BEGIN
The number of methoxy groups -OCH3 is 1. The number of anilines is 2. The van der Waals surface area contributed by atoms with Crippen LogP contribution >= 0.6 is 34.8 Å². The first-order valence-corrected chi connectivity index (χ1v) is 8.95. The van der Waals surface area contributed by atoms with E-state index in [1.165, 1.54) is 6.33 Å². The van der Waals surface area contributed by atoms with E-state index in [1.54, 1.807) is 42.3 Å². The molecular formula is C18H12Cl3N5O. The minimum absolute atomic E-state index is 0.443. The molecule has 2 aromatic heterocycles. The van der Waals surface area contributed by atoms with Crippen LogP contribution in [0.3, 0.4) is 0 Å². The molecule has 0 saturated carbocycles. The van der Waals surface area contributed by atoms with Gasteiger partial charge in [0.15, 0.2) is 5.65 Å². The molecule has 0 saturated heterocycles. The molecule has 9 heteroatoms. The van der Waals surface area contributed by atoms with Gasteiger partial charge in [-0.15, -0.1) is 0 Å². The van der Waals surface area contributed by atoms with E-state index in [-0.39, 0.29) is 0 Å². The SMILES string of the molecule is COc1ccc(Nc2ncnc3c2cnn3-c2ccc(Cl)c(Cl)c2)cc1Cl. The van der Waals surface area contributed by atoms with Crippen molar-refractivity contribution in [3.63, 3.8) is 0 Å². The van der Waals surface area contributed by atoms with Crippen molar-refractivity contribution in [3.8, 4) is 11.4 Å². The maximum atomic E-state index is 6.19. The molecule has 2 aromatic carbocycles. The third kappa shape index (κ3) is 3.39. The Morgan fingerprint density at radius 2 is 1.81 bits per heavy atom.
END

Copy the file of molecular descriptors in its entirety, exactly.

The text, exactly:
The number of methoxy groups -OCH3 is 1. The number of anilines is 2. The van der Waals surface area contributed by atoms with Crippen LogP contribution >= 0.6 is 34.8 Å². The first-order valence-corrected chi connectivity index (χ1v) is 8.95. The van der Waals surface area contributed by atoms with E-state index in [1.165, 1.54) is 6.33 Å². The van der Waals surface area contributed by atoms with E-state index in [1.54, 1.807) is 42.3 Å². The molecular formula is C18H12Cl3N5O. The minimum absolute atomic E-state index is 0.443. The molecule has 2 aromatic heterocycles. The van der Waals surface area contributed by atoms with Crippen LogP contribution in [0.3, 0.4) is 0 Å². The molecule has 0 saturated carbocycles. The van der Waals surface area contributed by atoms with Gasteiger partial charge in [0.15, 0.2) is 5.65 Å². The molecule has 0 saturated heterocycles. The molecule has 9 heteroatoms. The van der Waals surface area contributed by atoms with Gasteiger partial charge in [-0.15, -0.1) is 0 Å². The van der Waals surface area contributed by atoms with E-state index in [-0.39, 0.29) is 0 Å². The SMILES string of the molecule is COc1ccc(Nc2ncnc3c2cnn3-c2ccc(Cl)c(Cl)c2)cc1Cl. The van der Waals surface area contributed by atoms with Crippen molar-refractivity contribution in [3.63, 3.8) is 0 Å². The van der Waals surface area contributed by atoms with Crippen molar-refractivity contribution in [3.8, 4) is 11.4 Å². The maximum atomic E-state index is 6.19. The molecule has 2 aromatic carbocycles. The third kappa shape index (κ3) is 3.39. The Morgan fingerprint density at radius 2 is 1.81 bits per heavy atom.